Tag: ShermanAlexie

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10 YA Books to Revisit Your Teenage Angst

The YA (Young Adult) Genre spawns some of the most popular and influential books around. YA books manage to capture the trials and tribulations of being a teenager which nearly every teen can relate to as well as provide comfort to adults who were able to bypass their teenage troubles thanks to books in that genre. Whether its been a few years or a few days since you last read a YA book, revisit your teenage angst with these ten reads!


1. The Catcher in the Rye by J.D. Salinger




While there has been some debate as to whether Salinger’s novel is technically a YA Book or not, it certainly conveys teenage angst through the portrayal of the angsty-est teen in the literary universe, Holden Caulfield. Caulfield’s obsession with acknowledging the “phony” nature of his peers along with his rejection of conformity really captures the issues of identity and fitting in that many teenagers face.



2. The Perks of Being A Wallflower by Stephen Chbosky




Written in an epistolary style, The Perks of Being A Wallflower captures the social isolation felt by teenagers who can’t find their footing on the high school social ladder. From the hidden traumas that hold teenagers back from progressing to the inability to be whom everyone else wants them to be (while marinating their true self-image), this book is a must-read to understand teenage angst.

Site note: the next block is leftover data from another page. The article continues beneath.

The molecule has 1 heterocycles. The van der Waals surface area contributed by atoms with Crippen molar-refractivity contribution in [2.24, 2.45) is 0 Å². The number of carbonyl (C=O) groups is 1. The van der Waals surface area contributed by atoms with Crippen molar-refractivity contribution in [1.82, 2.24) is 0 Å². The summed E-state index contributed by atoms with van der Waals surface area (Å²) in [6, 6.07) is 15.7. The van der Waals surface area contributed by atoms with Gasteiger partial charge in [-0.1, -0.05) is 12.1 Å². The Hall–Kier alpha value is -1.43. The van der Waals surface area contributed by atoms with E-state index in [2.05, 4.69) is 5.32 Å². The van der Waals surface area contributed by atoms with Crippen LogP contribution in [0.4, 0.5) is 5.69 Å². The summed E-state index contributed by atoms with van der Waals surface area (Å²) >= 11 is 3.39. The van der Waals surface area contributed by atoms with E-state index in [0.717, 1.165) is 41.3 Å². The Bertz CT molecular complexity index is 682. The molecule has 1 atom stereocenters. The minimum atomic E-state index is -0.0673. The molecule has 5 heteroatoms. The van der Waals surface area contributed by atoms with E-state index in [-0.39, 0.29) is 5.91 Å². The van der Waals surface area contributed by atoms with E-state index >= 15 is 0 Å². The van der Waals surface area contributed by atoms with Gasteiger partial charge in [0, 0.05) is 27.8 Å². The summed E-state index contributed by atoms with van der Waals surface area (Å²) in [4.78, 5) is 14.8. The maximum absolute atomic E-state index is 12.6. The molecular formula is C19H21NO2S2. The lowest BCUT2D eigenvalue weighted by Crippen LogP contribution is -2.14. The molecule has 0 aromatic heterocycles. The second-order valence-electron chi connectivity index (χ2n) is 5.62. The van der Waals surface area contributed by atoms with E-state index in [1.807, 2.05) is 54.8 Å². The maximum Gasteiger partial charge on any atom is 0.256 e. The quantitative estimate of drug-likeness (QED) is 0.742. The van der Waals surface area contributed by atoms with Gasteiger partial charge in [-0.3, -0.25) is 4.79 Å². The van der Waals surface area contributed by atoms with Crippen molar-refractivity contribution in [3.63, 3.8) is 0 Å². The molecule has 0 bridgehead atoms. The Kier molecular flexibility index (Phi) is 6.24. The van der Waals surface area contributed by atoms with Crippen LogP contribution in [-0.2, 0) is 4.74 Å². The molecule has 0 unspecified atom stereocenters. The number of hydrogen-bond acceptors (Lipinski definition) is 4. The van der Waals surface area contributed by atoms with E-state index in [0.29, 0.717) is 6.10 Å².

3. The Outsiders by S.E. Hinton




Hinton’s book The Outsiders has been celebrated for decades for its ability to convey the quintessential fight teenagers face. From fighting to maintain their identity in a community that prides conformity, to fighting to survive the social and economical strongholds in their culture, to fighting to protect those closest to them, to fighting against the negative voice in their heads that tries to hold them down, The Outsiders shows the external and internal struggles so many teens face.


4. 13 Reasons Why by Jay Asher


book cover


With the success of Netflix’s adaptation of 13 Reasons Why, now is better than ever to read the book that started it all. Jay Asher’s haunting tale of depression, suicide, and the world left over is a must-read for those wishing to understand what could possibly drive someone, especially a young adult, to suicide. Moreover Asher’s ability to sensitively yet realistically portray the influential realities of high school including bullying, ostracism, peer pressure, and sexual assault makes 13 Reasons Why a must-read.


5. Looking for Alaska by John Green 




John Green’s award-winning book captures the desire many teenagers have of chasing the thrills of life and to stop holding back. Of course, living to the fullest often comes with strings attatched as Green’s protagonist soon learns after encountering an alluring new girl who promises to fulfill the excitement he seeks – while also, unbeknownst to him, will be his downfall. The complexity of love, gain, and loss which teens face is perfectly depicted in Looking for Alaska.


6. Go Ask Alice by Anonymous (Beatrice Sparks)